Abstract Vanessa Pope 30 April 2018

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While professional speech is often used as data for speech research, there has been little research into the craft of delivering speech to live audiences. Understanding how performers balance prepared material with flexible delivery benefits creative text-to-speech applications that aim for a conversational tone.

We propose and implement a subsequence matching methodology to identify how a professional stand-up comedian varies and repeats material across performances of the same show. The generalisable methodology highlights how a performer transitions into and out of prepared material by locating matches between performance transcripts, and between the transcripts and source text. Filled-pauses, false starts and repeated words are included in the transcripts to examine how apparent disfluencies interact with prepared material.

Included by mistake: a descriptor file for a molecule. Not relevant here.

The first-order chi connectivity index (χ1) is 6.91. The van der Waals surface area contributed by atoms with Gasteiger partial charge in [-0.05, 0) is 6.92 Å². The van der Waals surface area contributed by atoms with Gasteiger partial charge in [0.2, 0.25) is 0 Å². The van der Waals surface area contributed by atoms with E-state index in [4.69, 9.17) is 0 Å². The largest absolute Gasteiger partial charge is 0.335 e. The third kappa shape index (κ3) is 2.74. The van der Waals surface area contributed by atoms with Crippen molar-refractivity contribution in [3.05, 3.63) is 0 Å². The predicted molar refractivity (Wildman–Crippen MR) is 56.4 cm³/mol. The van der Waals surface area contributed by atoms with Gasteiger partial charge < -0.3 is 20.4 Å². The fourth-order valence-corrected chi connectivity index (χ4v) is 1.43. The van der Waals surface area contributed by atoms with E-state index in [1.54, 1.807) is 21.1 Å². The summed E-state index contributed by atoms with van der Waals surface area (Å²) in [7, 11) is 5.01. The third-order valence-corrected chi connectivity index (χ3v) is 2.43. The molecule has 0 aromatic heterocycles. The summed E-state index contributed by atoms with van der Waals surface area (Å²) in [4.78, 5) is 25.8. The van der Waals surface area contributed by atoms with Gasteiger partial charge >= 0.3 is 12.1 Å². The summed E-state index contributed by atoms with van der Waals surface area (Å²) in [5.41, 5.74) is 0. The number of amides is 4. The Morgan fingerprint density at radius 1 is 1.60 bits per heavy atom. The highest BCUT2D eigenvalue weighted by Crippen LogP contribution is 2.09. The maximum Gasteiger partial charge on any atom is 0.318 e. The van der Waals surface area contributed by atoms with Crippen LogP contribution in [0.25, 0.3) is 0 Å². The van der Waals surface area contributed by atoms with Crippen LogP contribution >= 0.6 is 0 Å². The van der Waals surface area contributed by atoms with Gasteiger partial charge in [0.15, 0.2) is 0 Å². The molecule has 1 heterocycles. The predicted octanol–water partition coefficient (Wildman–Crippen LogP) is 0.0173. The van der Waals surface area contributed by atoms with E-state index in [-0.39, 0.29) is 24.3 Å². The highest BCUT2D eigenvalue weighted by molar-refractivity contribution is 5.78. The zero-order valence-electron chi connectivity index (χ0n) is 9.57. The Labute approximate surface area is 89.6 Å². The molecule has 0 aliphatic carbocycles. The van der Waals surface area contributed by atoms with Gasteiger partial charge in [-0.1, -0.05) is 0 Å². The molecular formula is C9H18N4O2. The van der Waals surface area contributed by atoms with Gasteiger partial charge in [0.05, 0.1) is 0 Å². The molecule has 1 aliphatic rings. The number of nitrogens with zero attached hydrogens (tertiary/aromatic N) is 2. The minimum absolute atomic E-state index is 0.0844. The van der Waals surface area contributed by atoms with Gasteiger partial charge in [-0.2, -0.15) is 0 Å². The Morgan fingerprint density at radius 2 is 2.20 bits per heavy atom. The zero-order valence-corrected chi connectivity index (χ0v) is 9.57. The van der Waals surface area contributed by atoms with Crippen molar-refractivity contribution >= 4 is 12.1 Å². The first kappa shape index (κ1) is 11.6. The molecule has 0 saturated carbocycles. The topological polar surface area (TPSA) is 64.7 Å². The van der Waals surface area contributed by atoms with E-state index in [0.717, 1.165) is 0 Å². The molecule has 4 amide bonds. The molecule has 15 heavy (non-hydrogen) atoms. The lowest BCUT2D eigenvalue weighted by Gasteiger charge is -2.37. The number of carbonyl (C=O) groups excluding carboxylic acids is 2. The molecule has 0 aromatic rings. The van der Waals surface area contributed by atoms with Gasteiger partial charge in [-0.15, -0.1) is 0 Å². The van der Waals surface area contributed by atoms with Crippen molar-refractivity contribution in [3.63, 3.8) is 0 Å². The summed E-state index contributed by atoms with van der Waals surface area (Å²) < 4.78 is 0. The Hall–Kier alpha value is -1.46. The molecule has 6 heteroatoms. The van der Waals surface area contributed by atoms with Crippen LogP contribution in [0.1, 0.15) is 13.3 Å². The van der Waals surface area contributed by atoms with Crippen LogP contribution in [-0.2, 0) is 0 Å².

Initial analysis of five performances by one comedian found that transcripts of live performances are more similar one to another than they are to the source text, and that paralinguistic sounds are purposefully included in some repeated subsequences. Mapping consistent subsequences reveals aspects of show structure and identifies how subsequences are deliberately and spontaneously broken. The results show that filled-pauses occur disproportionately frequently immediately before and after matching subsequences, suggesting that disfluent speech could play a structural role in stand-up comedy as well as be part of the prepared material itself.

Vanessa Pope is a theatre director and PhD student in Media and Arts Technology at Queen Mary University of London, supervised by Prof. Elaine Chew and Dr Rebecca Stewart.